DF: Certainly, the astonishing range of Spyres’ voice was a particular winning hand last night, as he sang —effortlessly—music for tenor and baritone. The natural timbre of his voice has a darker coloration than the more honeyed tone of Brownlee’s, which makes for a delightful complement. Spyres’ agility is even more astonishing given that darkness. This will be a strange comparison, but last night there were moments when hearing him made me think of another favorite singer of mine: Cleo Laine. Like her, he employs a huge arsenal of coloristic devices. But also like her, the top notes—stratospheric and true—sound a bit spliced on. I have a hunch he may soon be moving into a somewhat different repertoire.
CK: Into the Woods? The Mystery of Edwin Drood? Probably not on that Cleo Laine trajectory, alas. I don’t entirely agree with you that the top notes sound appliquéd, although they are a bit more hard-won than even a year or two ago. That said, if Spyres found himself announcing engagements in the baritone fach, I’ll line up to buy a ticket. Unlike some other recent Zwischenfachs, who shall remain nameless, this is not tenorial fakery. Brownlee and Spyres skipped the Almaviva-Figaro duet that appears on the CD, but Spyres gave us a credible “Largo al factotum,” although the patter was sometimes a touch muddled. The baritone selection that really excited me was Hamlet’s Brindisi, delivered as an arresting narrative and with a solid, stylish lyric tone.
DF: I’d also point out that the “Largo al factotum”—very playful, but always making his comic points musically—and the Hamlet aria showcased Spyres’ acting chops very impressively. As for moving into baritone repertoire, I’d love to hear more. That is certainly not a transition I expect from Brownlee, who’s liquid, lyrical, highly-placed tenor is one of the loveliest instruments to be heard in opera today. I feel fortunate that I got in on the ground floor with him. I was present at the Met in April 2001 when Brownlee won the Met National Council finals, and I remember how “Ah mes amis… Pour mon ame” from Fille du Regiment drove the crowd wild. It now feels like an historic moment. But to me, the most astonishing thing is that he has been singing that signature aria—and others with similarly stratospheric high notes —for 20-plus years now, with absolutely no sign of diminishing ease. Indeed, while the voice has taken on additional warmth and amplitude, demonstrated here with “Asil hereditaire” from Guillaume Tell, the freshness and ping are unchanged. That’s pretty mind-blowing in itself. Brownlee is a technical marvel as well as a true artist, but I do have one reservation—musically sensitive as he clearly is, there’s very little in his singing below mezzo forte. Particularly in the French repertoire that he now embraces, skill at spinning soft high notes would be a major plus. I missed it here in “Asil,” which was otherwise a vocal knockout – and also in the famous showpiece aria from Postillon de Lonjumeau.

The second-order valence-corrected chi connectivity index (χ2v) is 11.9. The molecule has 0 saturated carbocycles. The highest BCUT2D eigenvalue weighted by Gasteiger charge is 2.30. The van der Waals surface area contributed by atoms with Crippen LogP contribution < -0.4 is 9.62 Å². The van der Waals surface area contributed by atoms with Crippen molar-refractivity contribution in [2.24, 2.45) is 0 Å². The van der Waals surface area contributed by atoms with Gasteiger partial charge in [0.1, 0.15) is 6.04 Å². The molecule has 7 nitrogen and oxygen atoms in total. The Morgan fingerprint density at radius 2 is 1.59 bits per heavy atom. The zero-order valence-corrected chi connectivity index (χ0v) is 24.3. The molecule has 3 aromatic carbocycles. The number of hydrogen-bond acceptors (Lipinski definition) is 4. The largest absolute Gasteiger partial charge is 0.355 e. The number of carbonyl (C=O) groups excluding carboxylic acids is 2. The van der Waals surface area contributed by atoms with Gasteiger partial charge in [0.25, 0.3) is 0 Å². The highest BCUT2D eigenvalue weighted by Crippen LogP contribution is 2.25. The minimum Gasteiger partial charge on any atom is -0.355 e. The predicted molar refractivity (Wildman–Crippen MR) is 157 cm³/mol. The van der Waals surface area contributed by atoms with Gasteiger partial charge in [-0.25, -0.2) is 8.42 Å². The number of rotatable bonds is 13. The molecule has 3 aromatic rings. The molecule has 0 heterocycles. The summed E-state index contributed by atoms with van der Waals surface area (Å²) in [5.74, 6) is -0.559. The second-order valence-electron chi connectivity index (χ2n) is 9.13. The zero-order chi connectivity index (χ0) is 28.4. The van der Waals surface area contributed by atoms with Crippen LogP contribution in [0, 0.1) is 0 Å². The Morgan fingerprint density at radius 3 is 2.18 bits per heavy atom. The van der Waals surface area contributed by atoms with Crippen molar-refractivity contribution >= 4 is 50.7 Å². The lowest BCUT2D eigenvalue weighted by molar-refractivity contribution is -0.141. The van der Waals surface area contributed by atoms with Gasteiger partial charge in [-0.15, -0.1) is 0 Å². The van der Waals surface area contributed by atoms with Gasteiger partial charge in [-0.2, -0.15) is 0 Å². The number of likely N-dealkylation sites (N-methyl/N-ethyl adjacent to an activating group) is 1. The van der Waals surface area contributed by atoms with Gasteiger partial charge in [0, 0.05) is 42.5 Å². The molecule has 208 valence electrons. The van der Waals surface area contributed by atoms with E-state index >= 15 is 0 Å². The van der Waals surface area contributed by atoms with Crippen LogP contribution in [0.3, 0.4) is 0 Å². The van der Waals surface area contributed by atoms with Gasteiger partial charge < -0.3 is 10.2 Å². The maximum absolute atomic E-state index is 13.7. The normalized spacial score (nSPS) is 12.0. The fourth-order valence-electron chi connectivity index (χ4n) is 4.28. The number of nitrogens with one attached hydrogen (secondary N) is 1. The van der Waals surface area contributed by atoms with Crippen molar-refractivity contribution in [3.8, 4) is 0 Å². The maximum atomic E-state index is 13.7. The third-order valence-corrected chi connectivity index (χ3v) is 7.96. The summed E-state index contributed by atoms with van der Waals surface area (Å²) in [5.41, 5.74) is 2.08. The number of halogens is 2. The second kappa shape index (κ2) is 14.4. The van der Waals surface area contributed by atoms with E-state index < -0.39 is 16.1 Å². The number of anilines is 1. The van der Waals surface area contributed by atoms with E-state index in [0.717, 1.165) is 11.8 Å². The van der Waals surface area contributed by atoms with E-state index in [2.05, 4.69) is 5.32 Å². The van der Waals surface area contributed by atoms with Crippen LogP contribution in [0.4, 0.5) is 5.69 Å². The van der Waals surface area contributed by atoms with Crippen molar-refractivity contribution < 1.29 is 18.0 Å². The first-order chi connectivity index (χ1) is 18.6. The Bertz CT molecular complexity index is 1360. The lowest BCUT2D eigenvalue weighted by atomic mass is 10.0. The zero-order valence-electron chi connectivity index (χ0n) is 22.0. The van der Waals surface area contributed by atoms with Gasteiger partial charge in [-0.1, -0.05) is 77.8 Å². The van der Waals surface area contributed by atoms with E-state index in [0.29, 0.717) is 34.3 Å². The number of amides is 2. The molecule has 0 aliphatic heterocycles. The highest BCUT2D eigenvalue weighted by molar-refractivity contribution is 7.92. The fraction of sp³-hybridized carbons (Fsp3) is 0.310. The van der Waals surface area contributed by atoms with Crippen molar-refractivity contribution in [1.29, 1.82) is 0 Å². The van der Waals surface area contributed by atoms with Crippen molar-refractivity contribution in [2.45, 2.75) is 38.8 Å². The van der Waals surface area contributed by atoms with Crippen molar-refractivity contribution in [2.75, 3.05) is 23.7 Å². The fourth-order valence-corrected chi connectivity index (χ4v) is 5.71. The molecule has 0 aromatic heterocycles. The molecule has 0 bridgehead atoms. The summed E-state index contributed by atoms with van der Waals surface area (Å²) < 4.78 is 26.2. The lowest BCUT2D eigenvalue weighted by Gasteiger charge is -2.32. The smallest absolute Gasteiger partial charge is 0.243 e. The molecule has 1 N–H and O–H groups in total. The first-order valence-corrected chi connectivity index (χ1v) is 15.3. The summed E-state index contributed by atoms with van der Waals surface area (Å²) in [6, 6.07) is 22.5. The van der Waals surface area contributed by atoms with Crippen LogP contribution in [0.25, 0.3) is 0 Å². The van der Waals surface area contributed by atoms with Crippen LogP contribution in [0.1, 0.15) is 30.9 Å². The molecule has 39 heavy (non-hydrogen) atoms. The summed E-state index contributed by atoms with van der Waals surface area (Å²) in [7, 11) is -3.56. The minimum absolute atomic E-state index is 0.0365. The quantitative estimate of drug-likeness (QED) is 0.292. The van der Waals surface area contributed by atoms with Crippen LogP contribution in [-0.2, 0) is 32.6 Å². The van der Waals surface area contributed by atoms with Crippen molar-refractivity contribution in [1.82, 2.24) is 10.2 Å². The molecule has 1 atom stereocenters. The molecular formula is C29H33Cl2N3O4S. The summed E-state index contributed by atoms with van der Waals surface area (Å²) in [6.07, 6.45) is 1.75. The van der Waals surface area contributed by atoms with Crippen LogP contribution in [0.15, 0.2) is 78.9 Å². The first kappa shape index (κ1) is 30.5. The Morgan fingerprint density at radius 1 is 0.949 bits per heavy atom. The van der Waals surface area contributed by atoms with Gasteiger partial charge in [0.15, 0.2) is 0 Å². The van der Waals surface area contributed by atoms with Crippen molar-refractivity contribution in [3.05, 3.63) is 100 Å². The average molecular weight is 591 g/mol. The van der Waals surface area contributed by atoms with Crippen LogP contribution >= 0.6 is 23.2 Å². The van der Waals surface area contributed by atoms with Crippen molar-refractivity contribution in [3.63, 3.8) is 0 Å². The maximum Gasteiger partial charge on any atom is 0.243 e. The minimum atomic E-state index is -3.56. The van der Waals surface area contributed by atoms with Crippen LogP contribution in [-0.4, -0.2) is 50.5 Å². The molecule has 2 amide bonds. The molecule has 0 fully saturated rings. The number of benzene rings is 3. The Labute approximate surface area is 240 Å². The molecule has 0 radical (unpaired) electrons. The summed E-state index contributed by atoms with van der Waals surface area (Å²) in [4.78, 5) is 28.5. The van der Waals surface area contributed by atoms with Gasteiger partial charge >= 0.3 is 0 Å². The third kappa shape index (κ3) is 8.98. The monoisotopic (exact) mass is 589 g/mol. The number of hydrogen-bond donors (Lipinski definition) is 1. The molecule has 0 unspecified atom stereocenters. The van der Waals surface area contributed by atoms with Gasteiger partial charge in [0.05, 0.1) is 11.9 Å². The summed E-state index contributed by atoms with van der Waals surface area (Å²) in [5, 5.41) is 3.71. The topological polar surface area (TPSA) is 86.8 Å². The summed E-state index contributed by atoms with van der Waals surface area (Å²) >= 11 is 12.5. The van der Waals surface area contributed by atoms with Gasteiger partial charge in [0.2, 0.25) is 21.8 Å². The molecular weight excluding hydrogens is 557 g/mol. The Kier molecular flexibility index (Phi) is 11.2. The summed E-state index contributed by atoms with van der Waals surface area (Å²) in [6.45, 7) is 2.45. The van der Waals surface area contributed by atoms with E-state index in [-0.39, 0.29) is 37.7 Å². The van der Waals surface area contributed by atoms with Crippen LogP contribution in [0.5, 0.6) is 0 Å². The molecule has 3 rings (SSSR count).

CK: It’s surely telling that as we were driving home last night, our conversation consisted largely of discussing roles that Brownlee hasn’t yet sung but should, and that the seemingly endless list included everything from Arnold in Guillaume Tell to Idomeneo! Yes, the voice is incredibly fresh, fluid and aging like grand-cru Burgundy. If this were really a competition, you’d have to declare him the winner, even if the French is accented and the dynamics are not quite what you want them to be. The sheer preservation is extraordinary. (Worth noting too he still looks youthful and bright-faced, and should be able to continue playing younger romantic leads that might appear slightly ridiculous for another man his age.)
DF: Of course, the differences as much as the shared skill sets are what made it fascinating to hear these two tenors in three duets by Rossini, each of which brought an almost Olympic sense of competitive bravado. This was especially evident—and played to the hilt—in the final number on the official program: “Ah! Vieni, nel tuo sangue” from Rossini’s Otello. As seen and heard here, it was an astonishing display of virtually everything these two singers can do—the operatic equivalent of “Anything You Can Do” from Annie Get Your Gun. As an adaptation of one of Shakespeare’s grandest and most emotionaly wrenching tragedies, it fails utterly. But as a vehicle for virtuoso vocalism, it’s dazzling.
CK: Indeed. Verdi, you look better than ever! But really, although we know both artists are capable of restraint and introspection, that’s not what this concert was about. (Hell, the event’s subtitle — “An Evening of Vocal Fireworks” — says it all.) This was a celebration and a return for Opera Philadelphia, and that’s what it felt like. In addition to Brownlee, a longtime artistic adviser to this company, it was moving to see and hear the men of Opera Philadelphia’s chorus on risers behind the orchestra, in very fine form, affirming the act of communal music-making. Despite the rather heated subjects at hand in these grand operas, the ultimate result was a lovefest, and deservedly so.